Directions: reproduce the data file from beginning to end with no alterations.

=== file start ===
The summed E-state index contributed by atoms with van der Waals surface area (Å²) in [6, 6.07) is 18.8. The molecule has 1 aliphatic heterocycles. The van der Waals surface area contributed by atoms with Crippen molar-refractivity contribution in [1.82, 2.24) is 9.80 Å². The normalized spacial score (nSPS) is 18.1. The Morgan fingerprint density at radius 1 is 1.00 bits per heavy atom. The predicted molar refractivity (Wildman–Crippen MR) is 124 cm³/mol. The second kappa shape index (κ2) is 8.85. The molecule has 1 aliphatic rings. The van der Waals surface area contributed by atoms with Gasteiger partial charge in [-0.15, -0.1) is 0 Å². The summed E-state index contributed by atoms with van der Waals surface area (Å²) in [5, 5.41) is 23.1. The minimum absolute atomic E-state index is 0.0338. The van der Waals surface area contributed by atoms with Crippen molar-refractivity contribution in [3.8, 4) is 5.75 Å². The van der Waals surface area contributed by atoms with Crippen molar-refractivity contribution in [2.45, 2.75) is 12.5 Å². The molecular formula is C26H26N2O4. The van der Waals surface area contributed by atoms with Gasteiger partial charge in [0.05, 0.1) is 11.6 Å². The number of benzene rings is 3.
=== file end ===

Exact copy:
The summed E-state index contributed by atoms with van der Waals surface area (Å²) in [6, 6.07) is 18.8. The molecule has 1 aliphatic heterocycles. The van der Waals surface area contributed by atoms with Crippen molar-refractivity contribution in [1.82, 2.24) is 9.80 Å². The normalized spacial score (nSPS) is 18.1. The Morgan fingerprint density at radius 1 is 1.00 bits per heavy atom. The predicted molar refractivity (Wildman–Crippen MR) is 124 cm³/mol. The second kappa shape index (κ2) is 8.85. The molecule has 1 aliphatic rings. The van der Waals surface area contributed by atoms with Gasteiger partial charge in [-0.15, -0.1) is 0 Å². The summed E-state index contributed by atoms with van der Waals surface area (Å²) in [5, 5.41) is 23.1. The minimum absolute atomic E-state index is 0.0338. The van der Waals surface area contributed by atoms with Crippen molar-refractivity contribution in [3.8, 4) is 5.75 Å². The van der Waals surface area contributed by atoms with Crippen molar-refractivity contribution in [2.45, 2.75) is 12.5 Å². The molecular formula is C26H26N2O4. The van der Waals surface area contributed by atoms with Gasteiger partial charge in [0.05, 0.1) is 11.6 Å². The number of benzene rings is 3.